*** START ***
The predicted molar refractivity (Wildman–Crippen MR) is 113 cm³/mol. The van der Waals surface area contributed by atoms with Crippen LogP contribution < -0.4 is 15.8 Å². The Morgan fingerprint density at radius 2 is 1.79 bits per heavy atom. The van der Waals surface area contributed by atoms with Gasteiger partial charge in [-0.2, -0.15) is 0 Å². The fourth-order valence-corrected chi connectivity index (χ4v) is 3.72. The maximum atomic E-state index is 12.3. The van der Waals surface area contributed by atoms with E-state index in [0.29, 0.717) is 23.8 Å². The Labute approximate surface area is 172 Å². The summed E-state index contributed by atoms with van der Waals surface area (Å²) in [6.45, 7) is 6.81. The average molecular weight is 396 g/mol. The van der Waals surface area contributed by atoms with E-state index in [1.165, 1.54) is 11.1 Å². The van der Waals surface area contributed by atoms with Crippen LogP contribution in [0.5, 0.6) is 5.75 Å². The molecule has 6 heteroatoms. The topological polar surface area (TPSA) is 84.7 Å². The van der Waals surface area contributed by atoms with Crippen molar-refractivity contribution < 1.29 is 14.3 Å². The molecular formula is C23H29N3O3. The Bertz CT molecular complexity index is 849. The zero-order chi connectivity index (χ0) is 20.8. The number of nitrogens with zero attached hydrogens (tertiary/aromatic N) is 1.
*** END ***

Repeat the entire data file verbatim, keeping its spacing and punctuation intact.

The predicted molar refractivity (Wildman–Crippen MR) is 113 cm³/mol. The van der Waals surface area contributed by atoms with Crippen LogP contribution < -0.4 is 15.8 Å². The Morgan fingerprint density at radius 2 is 1.79 bits per heavy atom. The van der Waals surface area contributed by atoms with Gasteiger partial charge in [-0.2, -0.15) is 0 Å². The fourth-order valence-corrected chi connectivity index (χ4v) is 3.72. The maximum atomic E-state index is 12.3. The van der Waals surface area contributed by atoms with E-state index in [0.29, 0.717) is 23.8 Å². The Labute approximate surface area is 172 Å². The summed E-state index contributed by atoms with van der Waals surface area (Å²) in [6.45, 7) is 6.81. The average molecular weight is 396 g/mol. The van der Waals surface area contributed by atoms with E-state index in [1.165, 1.54) is 11.1 Å². The van der Waals surface area contributed by atoms with Crippen LogP contribution in [0.5, 0.6) is 5.75 Å². The molecule has 6 heteroatoms. The topological polar surface area (TPSA) is 84.7 Å². The van der Waals surface area contributed by atoms with Crippen molar-refractivity contribution < 1.29 is 14.3 Å². The molecular formula is C23H29N3O3. The Bertz CT molecular complexity index is 849. The zero-order chi connectivity index (χ0) is 20.8. The number of nitrogens with zero attached hydrogens (tertiary/aromatic N) is 1.